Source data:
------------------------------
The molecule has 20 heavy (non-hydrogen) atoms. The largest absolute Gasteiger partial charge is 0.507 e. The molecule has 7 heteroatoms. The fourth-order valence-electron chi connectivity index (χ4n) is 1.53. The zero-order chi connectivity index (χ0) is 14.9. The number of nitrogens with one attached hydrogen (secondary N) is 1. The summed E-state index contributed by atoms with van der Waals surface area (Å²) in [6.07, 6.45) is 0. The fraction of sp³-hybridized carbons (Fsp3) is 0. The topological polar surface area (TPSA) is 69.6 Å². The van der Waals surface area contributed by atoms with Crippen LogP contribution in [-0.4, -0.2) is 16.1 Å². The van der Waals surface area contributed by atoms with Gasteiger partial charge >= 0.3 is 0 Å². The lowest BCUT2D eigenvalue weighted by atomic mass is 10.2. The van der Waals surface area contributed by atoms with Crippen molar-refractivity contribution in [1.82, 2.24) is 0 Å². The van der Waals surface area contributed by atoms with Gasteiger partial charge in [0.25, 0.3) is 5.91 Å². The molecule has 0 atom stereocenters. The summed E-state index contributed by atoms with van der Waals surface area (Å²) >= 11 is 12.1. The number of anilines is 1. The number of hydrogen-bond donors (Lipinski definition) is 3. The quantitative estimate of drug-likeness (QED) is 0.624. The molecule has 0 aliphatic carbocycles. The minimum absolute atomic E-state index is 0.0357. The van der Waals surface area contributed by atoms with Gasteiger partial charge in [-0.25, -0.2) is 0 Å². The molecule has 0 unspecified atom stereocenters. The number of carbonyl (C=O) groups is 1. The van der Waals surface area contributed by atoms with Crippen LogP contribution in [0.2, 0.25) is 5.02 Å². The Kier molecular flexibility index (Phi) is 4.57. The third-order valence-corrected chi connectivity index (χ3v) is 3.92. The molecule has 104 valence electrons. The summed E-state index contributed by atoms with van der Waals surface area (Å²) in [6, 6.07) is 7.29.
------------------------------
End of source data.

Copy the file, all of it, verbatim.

The molecule has 20 heavy (non-hydrogen) atoms. The largest absolute Gasteiger partial charge is 0.507 e. The molecule has 7 heteroatoms. The fourth-order valence-electron chi connectivity index (χ4n) is 1.53. The zero-order chi connectivity index (χ0) is 14.9. The number of nitrogens with one attached hydrogen (secondary N) is 1. The summed E-state index contributed by atoms with van der Waals surface area (Å²) in [6.07, 6.45) is 0. The fraction of sp³-hybridized carbons (Fsp3) is 0. The topological polar surface area (TPSA) is 69.6 Å². The van der Waals surface area contributed by atoms with Crippen LogP contribution in [-0.4, -0.2) is 16.1 Å². The van der Waals surface area contributed by atoms with Gasteiger partial charge >= 0.3 is 0 Å². The lowest BCUT2D eigenvalue weighted by atomic mass is 10.2. The van der Waals surface area contributed by atoms with Crippen molar-refractivity contribution in [1.82, 2.24) is 0 Å². The van der Waals surface area contributed by atoms with Gasteiger partial charge in [0.25, 0.3) is 5.91 Å². The molecule has 0 atom stereocenters. The summed E-state index contributed by atoms with van der Waals surface area (Å²) >= 11 is 12.1. The number of anilines is 1. The number of hydrogen-bond donors (Lipinski definition) is 3. The quantitative estimate of drug-likeness (QED) is 0.624. The molecule has 0 aliphatic carbocycles. The minimum absolute atomic E-state index is 0.0357. The van der Waals surface area contributed by atoms with Gasteiger partial charge in [-0.25, -0.2) is 0 Å². The molecule has 0 unspecified atom stereocenters. The number of carbonyl (C=O) groups is 1. The van der Waals surface area contributed by atoms with Crippen LogP contribution in [0.2, 0.25) is 5.02 Å². The Kier molecular flexibility index (Phi) is 4.57. The third-order valence-corrected chi connectivity index (χ3v) is 3.92. The molecule has 104 valence electrons. The summed E-state index contributed by atoms with van der Waals surface area (Å²) in [6, 6.07) is 7.29.